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The Patchwork Quilt: Ideas of Community in Nineteenth-Century American Women's Fiction (American University Studies Series 24: American Literature)

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The Patchwork Quilt: Ideas of Community in Nineteenth-Century American Women's Fiction (American University Studies Series 24: American Literature)

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    Available in PDF Format | The Patchwork Quilt: Ideas of Community in Nineteenth-Century American Women's Fiction (American University Studies Series 24: American Literature).pdf | English
    Suzanne V. Shepard(Author)
Nineteenth-century American women's patchwork-quilt fiction sought to redefine the concept of brotherhood, established in Winthrop's city upon a hill, by providing an inclusive and matriarchal model for the communal experiment that was America. Patchwork-quilt fiction, from such domestic writers as Susan Warner to local colorists like Sarah Orne Jewett, combines realistic detail with women's metaphors like the hearth, home, kitchen, garden, and quilt, to express feminine ideas about community.

-Suzanne Shepard's book provides an excellent introduction to American women writers. Written with clarity and grace, this study assesses the unique contribution made by women writers in a wide-ranging group of novels and short stories that express domestic values. The book is original, accessible, and interesting.- (Susan Strehle, Binghamton University) -At the end of the millennium when so many things seem to fall apart, Suzanne Shepard's study is healing. Her reflection on women's community experience, described through gardening and quilting, enlarges our view of such nineteenth-century authors as Harriet Beecher Stowe, Sarah Orne Jewett, and Susan Glaspell, and heightens our awareness of similar themes in the writings of twentieth-century authors such as Willa Cather and Eudora Welty.- (Isabel Maria Fernandes Alves, Universidade de Tras-os-montes e Alto Douro, Portugal)"Suzanne Shepard's book provides an excellent introduction to American women writers. Written with clarity and grace, this study assesses the unique contribution made by women writers in a wide-ranging group of novels and short stories that express domestic values. The book is original, accessible, and interesting. (Susan Strehle, Binghamton University) At the end of the millennium when so many things seem to fall apart, Suzanne Shepard's study is healing. Her reflection on women's community experience, described through gardening and quilting, enlarges our view of such nineteenth-century authors as Harriet Beecher Stowe, Sarah Orne Jewett, and Susan Glaspell, and heightens our awareness of similar themes in the writings of twentieth-century authors such as Willa Cather and Eudora Welty. (Isabel Maria Fernandes Alves, Universidade de Tras-os-montes e Alto Douro, Portugal)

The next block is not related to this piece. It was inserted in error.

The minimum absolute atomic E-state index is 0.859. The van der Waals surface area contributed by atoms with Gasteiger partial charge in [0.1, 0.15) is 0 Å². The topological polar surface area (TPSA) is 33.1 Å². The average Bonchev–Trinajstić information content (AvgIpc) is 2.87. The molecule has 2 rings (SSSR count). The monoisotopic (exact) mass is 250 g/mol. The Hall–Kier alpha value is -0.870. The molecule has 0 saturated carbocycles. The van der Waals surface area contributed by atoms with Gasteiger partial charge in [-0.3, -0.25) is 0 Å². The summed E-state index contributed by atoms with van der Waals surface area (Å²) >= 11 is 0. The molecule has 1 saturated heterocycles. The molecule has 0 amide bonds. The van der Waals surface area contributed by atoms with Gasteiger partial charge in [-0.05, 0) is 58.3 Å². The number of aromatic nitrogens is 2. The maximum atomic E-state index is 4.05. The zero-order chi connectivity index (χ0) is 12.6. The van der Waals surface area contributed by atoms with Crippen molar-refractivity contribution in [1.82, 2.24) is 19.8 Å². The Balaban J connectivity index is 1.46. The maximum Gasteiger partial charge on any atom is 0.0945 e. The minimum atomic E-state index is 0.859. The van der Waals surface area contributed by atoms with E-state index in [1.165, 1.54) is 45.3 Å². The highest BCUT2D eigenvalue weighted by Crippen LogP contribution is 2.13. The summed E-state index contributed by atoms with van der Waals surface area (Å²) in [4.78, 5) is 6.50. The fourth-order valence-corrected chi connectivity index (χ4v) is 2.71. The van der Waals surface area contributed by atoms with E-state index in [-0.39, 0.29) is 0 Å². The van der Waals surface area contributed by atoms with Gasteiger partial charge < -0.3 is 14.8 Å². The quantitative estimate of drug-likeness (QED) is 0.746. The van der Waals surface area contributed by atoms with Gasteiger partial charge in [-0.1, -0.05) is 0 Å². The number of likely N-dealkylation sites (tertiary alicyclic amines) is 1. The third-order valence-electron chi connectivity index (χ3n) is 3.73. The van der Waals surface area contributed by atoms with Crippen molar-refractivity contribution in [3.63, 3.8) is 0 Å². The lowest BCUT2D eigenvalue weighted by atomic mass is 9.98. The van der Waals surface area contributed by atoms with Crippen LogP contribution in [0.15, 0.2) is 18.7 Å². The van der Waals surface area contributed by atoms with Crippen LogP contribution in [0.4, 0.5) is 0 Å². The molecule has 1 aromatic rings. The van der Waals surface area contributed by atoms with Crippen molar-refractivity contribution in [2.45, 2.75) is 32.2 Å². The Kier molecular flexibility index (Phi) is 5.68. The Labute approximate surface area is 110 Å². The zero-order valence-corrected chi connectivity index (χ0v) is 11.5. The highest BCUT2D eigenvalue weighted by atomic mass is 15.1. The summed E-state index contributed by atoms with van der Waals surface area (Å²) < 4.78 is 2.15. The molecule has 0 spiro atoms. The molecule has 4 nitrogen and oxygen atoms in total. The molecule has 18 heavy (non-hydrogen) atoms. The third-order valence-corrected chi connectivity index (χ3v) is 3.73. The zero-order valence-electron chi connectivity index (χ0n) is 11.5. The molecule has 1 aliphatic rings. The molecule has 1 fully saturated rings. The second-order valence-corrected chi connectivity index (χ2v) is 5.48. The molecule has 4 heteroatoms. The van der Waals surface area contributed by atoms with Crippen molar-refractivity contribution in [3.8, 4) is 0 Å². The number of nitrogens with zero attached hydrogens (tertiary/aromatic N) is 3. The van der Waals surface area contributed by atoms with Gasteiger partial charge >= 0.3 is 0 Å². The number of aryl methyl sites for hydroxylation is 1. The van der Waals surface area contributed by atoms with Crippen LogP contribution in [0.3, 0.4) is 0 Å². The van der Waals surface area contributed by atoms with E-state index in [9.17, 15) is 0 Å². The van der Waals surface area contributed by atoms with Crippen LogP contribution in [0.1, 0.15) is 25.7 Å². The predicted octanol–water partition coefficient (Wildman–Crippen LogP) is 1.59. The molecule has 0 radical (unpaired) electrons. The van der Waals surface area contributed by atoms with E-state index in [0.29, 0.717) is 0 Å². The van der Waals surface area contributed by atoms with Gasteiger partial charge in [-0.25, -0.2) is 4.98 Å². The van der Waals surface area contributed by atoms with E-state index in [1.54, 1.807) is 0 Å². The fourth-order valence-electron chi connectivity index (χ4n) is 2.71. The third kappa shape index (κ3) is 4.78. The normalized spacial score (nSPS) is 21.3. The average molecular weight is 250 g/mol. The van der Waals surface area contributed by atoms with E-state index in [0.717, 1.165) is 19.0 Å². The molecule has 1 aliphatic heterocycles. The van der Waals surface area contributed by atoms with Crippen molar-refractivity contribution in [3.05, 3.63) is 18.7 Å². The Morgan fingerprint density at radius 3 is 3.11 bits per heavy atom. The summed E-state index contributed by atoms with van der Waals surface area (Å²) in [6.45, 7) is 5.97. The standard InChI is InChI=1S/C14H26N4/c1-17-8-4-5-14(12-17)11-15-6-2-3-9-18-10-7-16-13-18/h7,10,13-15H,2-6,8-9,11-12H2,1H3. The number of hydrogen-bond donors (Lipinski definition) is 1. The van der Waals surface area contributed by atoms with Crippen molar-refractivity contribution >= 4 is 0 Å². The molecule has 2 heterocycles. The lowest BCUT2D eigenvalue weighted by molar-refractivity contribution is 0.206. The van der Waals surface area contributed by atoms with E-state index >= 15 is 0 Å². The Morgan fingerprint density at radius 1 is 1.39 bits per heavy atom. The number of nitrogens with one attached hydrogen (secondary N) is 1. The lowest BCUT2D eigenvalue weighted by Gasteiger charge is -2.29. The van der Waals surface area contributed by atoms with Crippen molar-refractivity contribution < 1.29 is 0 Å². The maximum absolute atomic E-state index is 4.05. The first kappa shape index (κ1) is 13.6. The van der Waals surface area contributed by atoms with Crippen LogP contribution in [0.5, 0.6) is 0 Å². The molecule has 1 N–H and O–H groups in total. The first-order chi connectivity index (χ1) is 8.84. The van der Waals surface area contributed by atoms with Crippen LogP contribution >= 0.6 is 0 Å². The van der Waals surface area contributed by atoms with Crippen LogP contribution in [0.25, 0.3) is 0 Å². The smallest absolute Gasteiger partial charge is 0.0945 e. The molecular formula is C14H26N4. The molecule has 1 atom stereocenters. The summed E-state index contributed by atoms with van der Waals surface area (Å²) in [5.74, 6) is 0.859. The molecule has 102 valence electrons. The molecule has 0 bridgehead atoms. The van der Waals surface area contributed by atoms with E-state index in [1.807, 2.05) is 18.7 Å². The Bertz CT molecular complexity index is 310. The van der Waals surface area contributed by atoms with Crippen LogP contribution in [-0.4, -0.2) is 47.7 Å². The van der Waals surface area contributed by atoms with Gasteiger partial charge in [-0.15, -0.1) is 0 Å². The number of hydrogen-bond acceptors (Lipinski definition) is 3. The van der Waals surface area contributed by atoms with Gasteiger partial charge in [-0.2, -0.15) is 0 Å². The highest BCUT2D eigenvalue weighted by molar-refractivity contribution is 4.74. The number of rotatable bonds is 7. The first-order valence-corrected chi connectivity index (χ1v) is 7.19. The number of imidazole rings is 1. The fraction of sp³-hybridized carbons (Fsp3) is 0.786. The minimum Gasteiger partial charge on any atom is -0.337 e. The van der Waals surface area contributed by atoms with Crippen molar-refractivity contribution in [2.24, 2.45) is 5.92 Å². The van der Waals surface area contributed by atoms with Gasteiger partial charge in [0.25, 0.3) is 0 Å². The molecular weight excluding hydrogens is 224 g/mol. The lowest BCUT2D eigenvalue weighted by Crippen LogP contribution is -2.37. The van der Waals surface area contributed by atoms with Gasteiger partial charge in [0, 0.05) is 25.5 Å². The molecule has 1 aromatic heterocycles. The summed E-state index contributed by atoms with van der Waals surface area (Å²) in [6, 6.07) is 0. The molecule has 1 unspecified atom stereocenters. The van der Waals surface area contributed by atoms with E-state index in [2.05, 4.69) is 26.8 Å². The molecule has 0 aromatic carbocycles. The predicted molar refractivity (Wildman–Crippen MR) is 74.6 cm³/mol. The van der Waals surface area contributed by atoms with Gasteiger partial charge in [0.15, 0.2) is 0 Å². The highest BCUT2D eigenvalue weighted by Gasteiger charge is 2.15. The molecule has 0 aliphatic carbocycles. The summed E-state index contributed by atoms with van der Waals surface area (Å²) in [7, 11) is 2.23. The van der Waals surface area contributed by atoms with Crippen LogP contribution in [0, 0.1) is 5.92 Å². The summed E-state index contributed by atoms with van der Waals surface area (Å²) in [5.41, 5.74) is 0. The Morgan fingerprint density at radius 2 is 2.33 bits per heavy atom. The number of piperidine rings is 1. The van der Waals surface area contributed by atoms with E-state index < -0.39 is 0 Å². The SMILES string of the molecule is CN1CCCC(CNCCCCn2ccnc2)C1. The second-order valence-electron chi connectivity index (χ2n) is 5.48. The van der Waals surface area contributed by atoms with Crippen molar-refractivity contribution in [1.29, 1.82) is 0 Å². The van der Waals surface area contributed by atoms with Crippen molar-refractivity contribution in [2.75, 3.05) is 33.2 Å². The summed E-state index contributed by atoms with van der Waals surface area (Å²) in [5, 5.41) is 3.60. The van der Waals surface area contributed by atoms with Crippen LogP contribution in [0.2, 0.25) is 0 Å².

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Book details

  • PDF | 171 pages
  • Suzanne V. Shepard(Author)
  • Peter Lang Publishing Inc; 2nd Revised edition edition (1 July 2005)
  • English
  • 4
  • Fiction
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